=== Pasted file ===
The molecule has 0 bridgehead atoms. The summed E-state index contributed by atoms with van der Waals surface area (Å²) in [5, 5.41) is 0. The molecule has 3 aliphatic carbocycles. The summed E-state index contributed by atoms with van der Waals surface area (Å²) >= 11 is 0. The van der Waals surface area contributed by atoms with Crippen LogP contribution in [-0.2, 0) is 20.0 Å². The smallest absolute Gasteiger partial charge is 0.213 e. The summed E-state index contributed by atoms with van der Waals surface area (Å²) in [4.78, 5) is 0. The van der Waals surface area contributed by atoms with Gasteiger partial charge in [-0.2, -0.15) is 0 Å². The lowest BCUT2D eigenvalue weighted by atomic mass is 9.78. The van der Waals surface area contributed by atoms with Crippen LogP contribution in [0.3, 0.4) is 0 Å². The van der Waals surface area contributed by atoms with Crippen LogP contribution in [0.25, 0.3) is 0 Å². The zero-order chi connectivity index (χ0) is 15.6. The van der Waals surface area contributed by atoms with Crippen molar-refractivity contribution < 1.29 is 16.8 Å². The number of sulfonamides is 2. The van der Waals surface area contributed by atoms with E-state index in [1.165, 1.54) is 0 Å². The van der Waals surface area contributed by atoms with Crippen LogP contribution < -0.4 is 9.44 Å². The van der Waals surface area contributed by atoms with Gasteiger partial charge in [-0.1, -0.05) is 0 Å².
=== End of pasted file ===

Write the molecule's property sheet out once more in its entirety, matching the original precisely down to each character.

The molecule has 0 bridgehead atoms. The summed E-state index contributed by atoms with van der Waals surface area (Å²) in [5, 5.41) is 0. The molecule has 3 aliphatic carbocycles. The summed E-state index contributed by atoms with van der Waals surface area (Å²) >= 11 is 0. The van der Waals surface area contributed by atoms with Crippen LogP contribution in [-0.2, 0) is 20.0 Å². The smallest absolute Gasteiger partial charge is 0.213 e. The summed E-state index contributed by atoms with van der Waals surface area (Å²) in [4.78, 5) is 0. The van der Waals surface area contributed by atoms with Gasteiger partial charge in [-0.2, -0.15) is 0 Å². The lowest BCUT2D eigenvalue weighted by atomic mass is 9.78. The van der Waals surface area contributed by atoms with Crippen LogP contribution in [0.3, 0.4) is 0 Å². The van der Waals surface area contributed by atoms with Crippen LogP contribution in [0.25, 0.3) is 0 Å². The zero-order chi connectivity index (χ0) is 15.6. The van der Waals surface area contributed by atoms with Crippen molar-refractivity contribution < 1.29 is 16.8 Å². The number of sulfonamides is 2. The van der Waals surface area contributed by atoms with E-state index in [1.165, 1.54) is 0 Å². The van der Waals surface area contributed by atoms with Crippen LogP contribution < -0.4 is 9.44 Å². The van der Waals surface area contributed by atoms with Gasteiger partial charge in [-0.1, -0.05) is 0 Å².